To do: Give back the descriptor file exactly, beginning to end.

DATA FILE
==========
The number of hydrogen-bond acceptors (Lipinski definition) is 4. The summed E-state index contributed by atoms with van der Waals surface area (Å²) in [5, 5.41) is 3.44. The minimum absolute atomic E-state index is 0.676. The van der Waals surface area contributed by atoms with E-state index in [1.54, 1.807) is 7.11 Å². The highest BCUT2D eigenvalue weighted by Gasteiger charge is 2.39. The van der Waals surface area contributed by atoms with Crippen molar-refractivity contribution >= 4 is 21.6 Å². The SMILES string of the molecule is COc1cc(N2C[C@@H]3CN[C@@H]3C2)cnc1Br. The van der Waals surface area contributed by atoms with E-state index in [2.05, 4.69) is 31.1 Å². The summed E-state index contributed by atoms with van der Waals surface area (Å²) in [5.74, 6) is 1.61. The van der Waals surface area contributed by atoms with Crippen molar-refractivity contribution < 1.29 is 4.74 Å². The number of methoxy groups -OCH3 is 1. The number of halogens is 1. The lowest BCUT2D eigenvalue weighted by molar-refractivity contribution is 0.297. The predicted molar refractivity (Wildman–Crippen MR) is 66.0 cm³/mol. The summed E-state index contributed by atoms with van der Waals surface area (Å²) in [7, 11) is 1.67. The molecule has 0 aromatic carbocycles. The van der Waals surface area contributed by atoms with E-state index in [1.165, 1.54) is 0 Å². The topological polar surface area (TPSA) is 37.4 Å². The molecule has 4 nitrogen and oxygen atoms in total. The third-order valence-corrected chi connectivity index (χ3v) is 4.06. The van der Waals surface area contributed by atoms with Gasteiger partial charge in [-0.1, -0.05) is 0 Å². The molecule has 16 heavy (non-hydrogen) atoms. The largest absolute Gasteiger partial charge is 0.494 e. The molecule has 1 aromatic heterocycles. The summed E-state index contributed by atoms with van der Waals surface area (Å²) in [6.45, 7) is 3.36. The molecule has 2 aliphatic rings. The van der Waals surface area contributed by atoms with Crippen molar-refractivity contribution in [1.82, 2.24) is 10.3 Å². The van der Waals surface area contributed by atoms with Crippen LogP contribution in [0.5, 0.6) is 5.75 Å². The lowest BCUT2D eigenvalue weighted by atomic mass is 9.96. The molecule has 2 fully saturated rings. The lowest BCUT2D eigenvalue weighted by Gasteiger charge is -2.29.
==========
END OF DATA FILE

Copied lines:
The number of hydrogen-bond acceptors (Lipinski definition) is 4. The summed E-state index contributed by atoms with van der Waals surface area (Å²) in [5, 5.41) is 3.44. The minimum absolute atomic E-state index is 0.676. The van der Waals surface area contributed by atoms with E-state index in [1.54, 1.807) is 7.11 Å². The highest BCUT2D eigenvalue weighted by Gasteiger charge is 2.39. The van der Waals surface area contributed by atoms with Crippen molar-refractivity contribution >= 4 is 21.6 Å². The SMILES string of the molecule is COc1cc(N2C[C@@H]3CN[C@@H]3C2)cnc1Br. The van der Waals surface area contributed by atoms with E-state index in [2.05, 4.69) is 31.1 Å². The summed E-state index contributed by atoms with van der Waals surface area (Å²) in [5.74, 6) is 1.61. The van der Waals surface area contributed by atoms with Crippen molar-refractivity contribution < 1.29 is 4.74 Å². The number of methoxy groups -OCH3 is 1. The number of halogens is 1. The lowest BCUT2D eigenvalue weighted by molar-refractivity contribution is 0.297. The predicted molar refractivity (Wildman–Crippen MR) is 66.0 cm³/mol. The summed E-state index contributed by atoms with van der Waals surface area (Å²) in [7, 11) is 1.67. The molecule has 0 aromatic carbocycles. The van der Waals surface area contributed by atoms with E-state index in [1.165, 1.54) is 0 Å². The topological polar surface area (TPSA) is 37.4 Å². The molecule has 4 nitrogen and oxygen atoms in total. The third-order valence-corrected chi connectivity index (χ3v) is 4.06. The van der Waals surface area contributed by atoms with Gasteiger partial charge in [-0.1, -0.05) is 0 Å². The molecule has 16 heavy (non-hydrogen) atoms. The largest absolute Gasteiger partial charge is 0.494 e. The molecule has 1 aromatic heterocycles. The summed E-state index contributed by atoms with van der Waals surface area (Å²) in [6.45, 7) is 3.36. The molecule has 2 aliphatic rings. The van der Waals surface area contributed by atoms with Crippen molar-refractivity contribution in [1.82, 2.24) is 10.3 Å². The van der Waals surface area contributed by atoms with Crippen LogP contribution in [0.5, 0.6) is 5.75 Å². The lowest BCUT2D eigenvalue weighted by atomic mass is 9.96. The molecule has 2 fully saturated rings. The lowest BCUT2D eigenvalue weighted by Gasteiger charge is -2.29.